At the beginning of Matt Ch 13 Jesus gives the parable of the soils. Four types of soils – hard paved path, rocky soil, thorns, good soil. The same sower (Jesus) sows the same seed (the Gospel) but with different results based on who hears it. Jesus explains who it is that each type represents. Hard path = unbelievers, the evil one snatches away the truth they hear, it never takes root; good soil = true believers, hears the word, understands it, bears fruit; the other two types of soil are the false believers. Rocky soil = first receives the truth with joy, endures only for a while then falls away; Thorns = hears the word, choked out by cares of the world and is unfruitful.

Matthew Chapter 13

24 He put another parable before them, saying, "The kingdom of heaven may be compared to a man who sowed good seed in his field, 25 but while his men were sleeping, his enemy came and sowed weeds among the wheat and went away. 26 So when the plants came up and bore grain, then the weeds appeared also. 27 And the servants of the master of the house came and said to him, 'Master, did you not sow good seed in your field? How then does it have weeds?' 28 He said to them, 'An enemy has done this.' So the servants said to him, 'Then do you want us to go and gather them?' 29 But he said, 'No, lest in gathering the weeds you root up the wheat along with them. 30 Let both grow together until the harvest, and at harvest time I will tell the reapers, Gather the weeds first and bind them in bundles to be burned, but gather the wheat into my barn.'"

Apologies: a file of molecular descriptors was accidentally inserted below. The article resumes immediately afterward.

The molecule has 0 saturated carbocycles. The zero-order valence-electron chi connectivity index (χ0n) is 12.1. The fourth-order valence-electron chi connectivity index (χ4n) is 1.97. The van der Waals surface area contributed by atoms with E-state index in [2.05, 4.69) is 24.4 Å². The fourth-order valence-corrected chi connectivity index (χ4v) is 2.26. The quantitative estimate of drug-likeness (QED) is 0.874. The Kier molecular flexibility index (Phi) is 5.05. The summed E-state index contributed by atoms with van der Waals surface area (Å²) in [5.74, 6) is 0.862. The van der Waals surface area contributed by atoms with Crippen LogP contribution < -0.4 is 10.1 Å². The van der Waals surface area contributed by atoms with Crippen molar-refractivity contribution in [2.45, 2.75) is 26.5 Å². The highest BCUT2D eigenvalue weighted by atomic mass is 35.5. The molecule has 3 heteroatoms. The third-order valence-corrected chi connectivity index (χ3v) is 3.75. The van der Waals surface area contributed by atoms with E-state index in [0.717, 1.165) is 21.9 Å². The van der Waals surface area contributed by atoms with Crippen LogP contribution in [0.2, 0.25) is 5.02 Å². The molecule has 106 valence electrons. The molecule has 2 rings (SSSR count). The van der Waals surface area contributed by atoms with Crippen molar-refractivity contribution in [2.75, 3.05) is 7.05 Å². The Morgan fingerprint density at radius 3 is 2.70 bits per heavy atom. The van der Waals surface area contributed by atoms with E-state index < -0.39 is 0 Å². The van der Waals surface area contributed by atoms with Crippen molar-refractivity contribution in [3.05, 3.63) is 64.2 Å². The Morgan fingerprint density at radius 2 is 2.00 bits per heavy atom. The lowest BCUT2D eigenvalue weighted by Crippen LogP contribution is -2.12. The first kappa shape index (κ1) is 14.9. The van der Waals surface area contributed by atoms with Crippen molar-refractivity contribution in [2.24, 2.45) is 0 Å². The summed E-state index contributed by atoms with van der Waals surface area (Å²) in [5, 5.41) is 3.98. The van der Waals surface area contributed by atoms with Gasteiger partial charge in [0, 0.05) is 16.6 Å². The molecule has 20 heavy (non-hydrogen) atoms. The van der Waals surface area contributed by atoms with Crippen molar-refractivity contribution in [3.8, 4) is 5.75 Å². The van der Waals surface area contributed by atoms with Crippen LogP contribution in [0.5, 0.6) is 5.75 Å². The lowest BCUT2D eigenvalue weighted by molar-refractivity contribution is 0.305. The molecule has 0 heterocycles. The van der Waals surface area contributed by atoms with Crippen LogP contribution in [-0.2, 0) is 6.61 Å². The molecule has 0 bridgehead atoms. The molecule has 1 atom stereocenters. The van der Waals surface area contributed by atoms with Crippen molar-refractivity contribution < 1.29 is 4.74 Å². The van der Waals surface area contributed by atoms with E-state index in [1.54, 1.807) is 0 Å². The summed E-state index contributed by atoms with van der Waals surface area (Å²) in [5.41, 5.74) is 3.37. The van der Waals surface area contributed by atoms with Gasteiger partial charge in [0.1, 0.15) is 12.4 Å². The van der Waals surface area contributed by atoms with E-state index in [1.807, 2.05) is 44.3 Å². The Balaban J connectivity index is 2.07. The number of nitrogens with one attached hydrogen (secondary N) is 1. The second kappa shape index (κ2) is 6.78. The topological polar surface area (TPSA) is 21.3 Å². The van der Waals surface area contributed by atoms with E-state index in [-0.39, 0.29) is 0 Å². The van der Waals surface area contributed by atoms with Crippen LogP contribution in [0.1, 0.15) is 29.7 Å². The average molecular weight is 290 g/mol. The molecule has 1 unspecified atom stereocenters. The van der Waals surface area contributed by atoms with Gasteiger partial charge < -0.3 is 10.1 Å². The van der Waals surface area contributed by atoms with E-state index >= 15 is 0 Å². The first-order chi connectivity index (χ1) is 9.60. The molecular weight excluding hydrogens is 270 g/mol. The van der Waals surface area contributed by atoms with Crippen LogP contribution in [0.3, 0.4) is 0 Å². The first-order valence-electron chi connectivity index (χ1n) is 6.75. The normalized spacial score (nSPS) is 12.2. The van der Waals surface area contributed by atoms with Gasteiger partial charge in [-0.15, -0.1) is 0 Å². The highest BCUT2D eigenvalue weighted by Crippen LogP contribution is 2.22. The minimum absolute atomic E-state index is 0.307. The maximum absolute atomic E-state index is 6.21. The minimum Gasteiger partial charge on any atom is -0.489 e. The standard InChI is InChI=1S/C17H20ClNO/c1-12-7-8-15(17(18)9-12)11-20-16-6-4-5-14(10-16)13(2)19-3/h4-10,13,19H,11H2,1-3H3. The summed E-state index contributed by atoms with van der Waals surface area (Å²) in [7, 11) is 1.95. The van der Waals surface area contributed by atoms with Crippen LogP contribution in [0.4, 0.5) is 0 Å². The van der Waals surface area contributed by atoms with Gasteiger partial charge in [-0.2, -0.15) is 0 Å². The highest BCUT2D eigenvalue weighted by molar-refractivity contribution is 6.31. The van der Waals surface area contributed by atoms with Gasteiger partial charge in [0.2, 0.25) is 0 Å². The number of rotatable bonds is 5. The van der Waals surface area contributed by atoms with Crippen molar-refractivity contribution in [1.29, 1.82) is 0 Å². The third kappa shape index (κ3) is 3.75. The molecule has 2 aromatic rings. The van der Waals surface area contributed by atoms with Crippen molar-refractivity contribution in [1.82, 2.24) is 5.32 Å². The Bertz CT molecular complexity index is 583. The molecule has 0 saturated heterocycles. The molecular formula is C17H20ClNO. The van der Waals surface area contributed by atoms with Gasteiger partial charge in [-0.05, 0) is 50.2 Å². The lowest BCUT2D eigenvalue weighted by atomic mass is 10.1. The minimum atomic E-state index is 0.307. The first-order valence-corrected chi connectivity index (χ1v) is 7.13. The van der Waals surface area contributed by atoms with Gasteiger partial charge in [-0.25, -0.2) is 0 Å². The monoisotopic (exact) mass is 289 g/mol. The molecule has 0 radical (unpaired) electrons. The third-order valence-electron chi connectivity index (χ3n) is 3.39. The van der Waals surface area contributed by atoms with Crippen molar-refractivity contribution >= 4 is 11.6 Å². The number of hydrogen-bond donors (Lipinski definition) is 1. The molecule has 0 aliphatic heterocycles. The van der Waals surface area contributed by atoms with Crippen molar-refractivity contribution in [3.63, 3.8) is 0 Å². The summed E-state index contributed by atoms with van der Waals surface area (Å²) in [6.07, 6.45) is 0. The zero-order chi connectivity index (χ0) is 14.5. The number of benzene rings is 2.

Matthew 25 the teaching regarding the final judgment where Jesus will separate the sheep from the goats.

So Jesus’ teaching here in our passage, John Ch 15, the metaphor of the vine and branches, is consistent with His message throughout the gospels. You have true believers who really love Jesus and follow Him and obey Him and their lives reflect that. And then you have pretend believers. And by the way, both types exist side by side in the church! Paul in 1 Cor 11:19 says, “For there must be factions among you in order that those who are genuine among you may be recognized.” 1 John 2:19 says, “They went out from us, but they were not of us; for if they had been of us, they would have continued with us. But they went out, that it might become plain that they all are not of us.”